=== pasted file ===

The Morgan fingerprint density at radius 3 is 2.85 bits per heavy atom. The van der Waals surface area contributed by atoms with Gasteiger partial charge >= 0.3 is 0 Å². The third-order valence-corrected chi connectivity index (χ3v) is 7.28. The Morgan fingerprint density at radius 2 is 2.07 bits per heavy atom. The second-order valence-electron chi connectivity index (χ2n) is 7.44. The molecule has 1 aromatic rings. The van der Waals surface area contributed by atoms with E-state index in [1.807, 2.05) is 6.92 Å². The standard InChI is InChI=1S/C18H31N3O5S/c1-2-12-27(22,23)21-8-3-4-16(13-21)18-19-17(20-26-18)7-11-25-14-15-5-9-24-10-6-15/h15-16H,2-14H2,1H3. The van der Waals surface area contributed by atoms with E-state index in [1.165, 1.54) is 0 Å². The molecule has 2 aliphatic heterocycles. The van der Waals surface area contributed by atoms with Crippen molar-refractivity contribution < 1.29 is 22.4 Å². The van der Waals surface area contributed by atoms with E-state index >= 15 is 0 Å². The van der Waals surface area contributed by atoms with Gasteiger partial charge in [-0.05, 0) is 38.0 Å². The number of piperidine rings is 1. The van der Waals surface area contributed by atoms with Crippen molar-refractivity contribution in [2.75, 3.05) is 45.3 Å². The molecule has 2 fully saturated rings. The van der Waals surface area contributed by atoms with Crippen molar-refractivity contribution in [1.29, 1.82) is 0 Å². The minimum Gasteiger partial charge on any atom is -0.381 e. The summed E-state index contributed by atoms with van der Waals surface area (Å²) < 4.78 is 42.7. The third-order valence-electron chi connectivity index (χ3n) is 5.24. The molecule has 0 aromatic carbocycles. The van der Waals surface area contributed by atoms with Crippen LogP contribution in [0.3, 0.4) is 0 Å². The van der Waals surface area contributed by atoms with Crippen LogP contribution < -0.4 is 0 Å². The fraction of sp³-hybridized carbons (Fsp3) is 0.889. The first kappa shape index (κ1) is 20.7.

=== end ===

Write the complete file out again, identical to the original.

The Morgan fingerprint density at radius 3 is 2.85 bits per heavy atom. The van der Waals surface area contributed by atoms with Gasteiger partial charge >= 0.3 is 0 Å². The third-order valence-corrected chi connectivity index (χ3v) is 7.28. The Morgan fingerprint density at radius 2 is 2.07 bits per heavy atom. The second-order valence-electron chi connectivity index (χ2n) is 7.44. The molecule has 1 aromatic rings. The van der Waals surface area contributed by atoms with E-state index in [1.807, 2.05) is 6.92 Å². The standard InChI is InChI=1S/C18H31N3O5S/c1-2-12-27(22,23)21-8-3-4-16(13-21)18-19-17(20-26-18)7-11-25-14-15-5-9-24-10-6-15/h15-16H,2-14H2,1H3. The van der Waals surface area contributed by atoms with E-state index in [1.165, 1.54) is 0 Å². The molecule has 2 aliphatic heterocycles. The van der Waals surface area contributed by atoms with Crippen molar-refractivity contribution < 1.29 is 22.4 Å². The van der Waals surface area contributed by atoms with E-state index >= 15 is 0 Å². The van der Waals surface area contributed by atoms with Gasteiger partial charge in [-0.05, 0) is 38.0 Å². The number of piperidine rings is 1. The van der Waals surface area contributed by atoms with Crippen molar-refractivity contribution in [2.75, 3.05) is 45.3 Å². The molecule has 2 fully saturated rings. The van der Waals surface area contributed by atoms with Crippen molar-refractivity contribution in [1.29, 1.82) is 0 Å². The minimum Gasteiger partial charge on any atom is -0.381 e. The summed E-state index contributed by atoms with van der Waals surface area (Å²) < 4.78 is 42.7. The third-order valence-electron chi connectivity index (χ3n) is 5.24. The molecule has 0 aromatic carbocycles. The van der Waals surface area contributed by atoms with Crippen LogP contribution in [0.3, 0.4) is 0 Å². The van der Waals surface area contributed by atoms with Crippen LogP contribution < -0.4 is 0 Å². The fraction of sp³-hybridized carbons (Fsp3) is 0.889. The first kappa shape index (κ1) is 20.7.